21 January 2013

Australia: Making The PYP Happen, The Role of The Arts.

"The arts were the first and remain the primary forms of human communication--how we understand each other and look inward to understand ourselves. They give voice to ideas and feelings in ways no other communication vehicle can, because they are driven by emotions and passions. The arts engage intellect, heart, and body. They are unique means of knowing, thinking, and feeling based in imagination and cognition." #claudiacornett #meaningmakers

Last week, I had the absolute pleasure of traveling to Adelaide, Australia for a conference. Stamford American International School is part of the International Baccalaureate Asia Pacific. Throughout the year, this organization facilitates conferences where teachers and administrators can collaborate and learn better their craft, be it management or teaching. As part of this conference, I was enrolled in The Role of The Arts in The Primary Youth Programme (PYP) workshop. This workshop's main purpose was to allow teachers from all over Southeast Asia and Australia to work with each other while exploring the scope, purpose and meaningful integration of arts in the PYP.

I am new to PYP. I am also new to Southeast Asia, Australia, and traveling by plane every two seconds. Luckily I am a very adaptable person. I wouldn't say that I'm all that prepared to be traveling on a weekly basis, especially right after being in the United States for 3 weeks. But traveling every once in a while? To study the arts and collaborative teaching methods? I'm in. I love all of it! This is such an exciting experience for me. My school offered to send me to Australia . . . AUSTRALIA!

My 3-day workshop was being taught by Theo Mandziy, an extraordinary 3rd, 4th, and 5th grade art teacher after my own heart. He works with students by connecting their projects to contemporary artists, sometimes inviting the artist into the classroom. Big projects like soccer field-sized murals, Post-it note installations, and large fabric collage stuffed blocks. The images of these projects were incredible. And the way he spoke about teaching and collaboration I found extremely inspiring. "Your projects need to be authentic." He's based in Singapore, which is fabulous! I've already spoken to him about visiting his classroom and observing his teaching. #theomandziy #amazingartteachers #pyp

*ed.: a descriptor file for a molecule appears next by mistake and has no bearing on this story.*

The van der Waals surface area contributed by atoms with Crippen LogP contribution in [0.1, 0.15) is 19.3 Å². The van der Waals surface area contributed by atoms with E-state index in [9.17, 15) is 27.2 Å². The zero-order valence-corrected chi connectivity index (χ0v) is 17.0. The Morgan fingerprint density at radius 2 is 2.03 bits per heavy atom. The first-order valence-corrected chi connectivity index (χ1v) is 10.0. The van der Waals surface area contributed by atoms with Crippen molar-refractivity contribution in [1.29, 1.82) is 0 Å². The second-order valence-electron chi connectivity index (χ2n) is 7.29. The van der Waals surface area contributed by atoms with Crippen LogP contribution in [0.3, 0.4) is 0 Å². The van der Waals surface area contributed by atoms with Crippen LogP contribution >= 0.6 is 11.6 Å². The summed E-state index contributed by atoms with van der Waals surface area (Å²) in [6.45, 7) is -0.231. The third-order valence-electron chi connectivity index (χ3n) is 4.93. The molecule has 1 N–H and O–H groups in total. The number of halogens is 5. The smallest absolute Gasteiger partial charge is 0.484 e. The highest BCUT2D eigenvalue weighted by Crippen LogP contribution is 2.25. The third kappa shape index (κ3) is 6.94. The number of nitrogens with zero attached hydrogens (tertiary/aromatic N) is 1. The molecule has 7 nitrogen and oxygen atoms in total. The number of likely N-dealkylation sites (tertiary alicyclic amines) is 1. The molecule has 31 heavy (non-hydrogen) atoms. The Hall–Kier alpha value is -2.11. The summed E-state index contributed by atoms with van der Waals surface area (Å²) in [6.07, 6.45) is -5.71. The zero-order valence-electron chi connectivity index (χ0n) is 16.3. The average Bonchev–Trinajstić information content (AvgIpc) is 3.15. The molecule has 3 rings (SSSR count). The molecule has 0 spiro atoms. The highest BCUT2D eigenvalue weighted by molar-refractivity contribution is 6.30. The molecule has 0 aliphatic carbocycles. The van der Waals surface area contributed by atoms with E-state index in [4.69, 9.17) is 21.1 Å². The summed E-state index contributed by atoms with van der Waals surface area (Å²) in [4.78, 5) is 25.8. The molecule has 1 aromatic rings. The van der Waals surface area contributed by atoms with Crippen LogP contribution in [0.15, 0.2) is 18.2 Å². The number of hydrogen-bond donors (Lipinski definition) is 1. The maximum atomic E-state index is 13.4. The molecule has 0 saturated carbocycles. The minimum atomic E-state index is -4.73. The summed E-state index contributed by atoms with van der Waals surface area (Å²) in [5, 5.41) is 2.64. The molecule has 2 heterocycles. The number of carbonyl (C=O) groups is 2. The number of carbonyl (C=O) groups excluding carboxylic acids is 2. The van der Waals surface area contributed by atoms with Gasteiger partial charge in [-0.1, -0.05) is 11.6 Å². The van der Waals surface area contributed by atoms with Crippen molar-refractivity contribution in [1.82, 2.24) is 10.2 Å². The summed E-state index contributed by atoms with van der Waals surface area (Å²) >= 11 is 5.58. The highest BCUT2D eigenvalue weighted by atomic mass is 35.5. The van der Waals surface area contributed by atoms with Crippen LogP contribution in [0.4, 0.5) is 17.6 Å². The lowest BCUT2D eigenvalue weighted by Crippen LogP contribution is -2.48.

"The arts are not pretty bulletin boards. They are not turkeys and bunny rabbits. They are not frivolous entertainment. The arts are our humanity. They are the languages of civilization through which we express our fears, our anxieties, our hungers, our struggles, our hopes. They are systems of meaning that have real utility. This is why schools that provide students with the means and the encouragement to explore these realms provide a better education. This explains, too, why the arts are a mark of excellence in schooling."

We studied two articles during the course, The Arts as Meaning Makers by Claudia Cornett and Strong Arts, Strong Schools by Charles Fowler. We also slogged--I use this term lovingly--through a 75-page workbook and created two new unit plans. We put the work back in workshop and it felt great to be surrounded by others in my field, all of us striving towards a common goal and passionate about our life's work.  I was extremely energized by the conference and couldn't think of much else once I got back to the hotel

As a result, I didn't get a chance to do much running around Adelaide. I was busily preparing for Handmade Movement on Saturday: I turned my hotel room into a studio and watched far too many reruns of Friends. (Australian television sort of reminded me of the 90's. Although there was a huge amount of attention focused on a certain cyclist. I won't name any names, but his first name rhymes with prance and begins with an L.) 


What I did notice every morning as I walked to the conference, is how strikingly similar Adelaide was to Austin. The air was hot and dry, the people were super friendly, and the parks were abundant and green. People were riding bikes and jogging at all hours of the day. The city was busily preparing for a bike race--of all things--and blocking off streets and putting up tents. And there seemed to be something arts-related on every corner.

As always, I was thoroughly impressed with the complimentary breakfast provided by the hotel. While I didn't get any images of my full breakfasts, I did take several pictures of my eggs. The eggs I had on my 2nd-day-stay were so fluffy, like little white poofs! And on my third and last day there, I splurged and ordered eggs benedict. A plethora of fresh juices were offered, there was even a DIY juicer there you could load yourself with whatever fruits and vegetables were provided and cut for use. Breads, pastries, yogurt. Bacon, potatoes, and chicken sausage. Yes, please. I'll have one of everything. Anyone else this obsessed with complimentary breakfasts? What's been your favorite? #crowneplaza #adelaidesa

As far as Adelaide is concerned . . . I'll be back. For sure. Apparently they have the second largest FRINGE festival in the world, second only to Edinburgh. The plan? Apply for it with Buoyant Echo. Let's see what happens!

No comments:

Post a Comment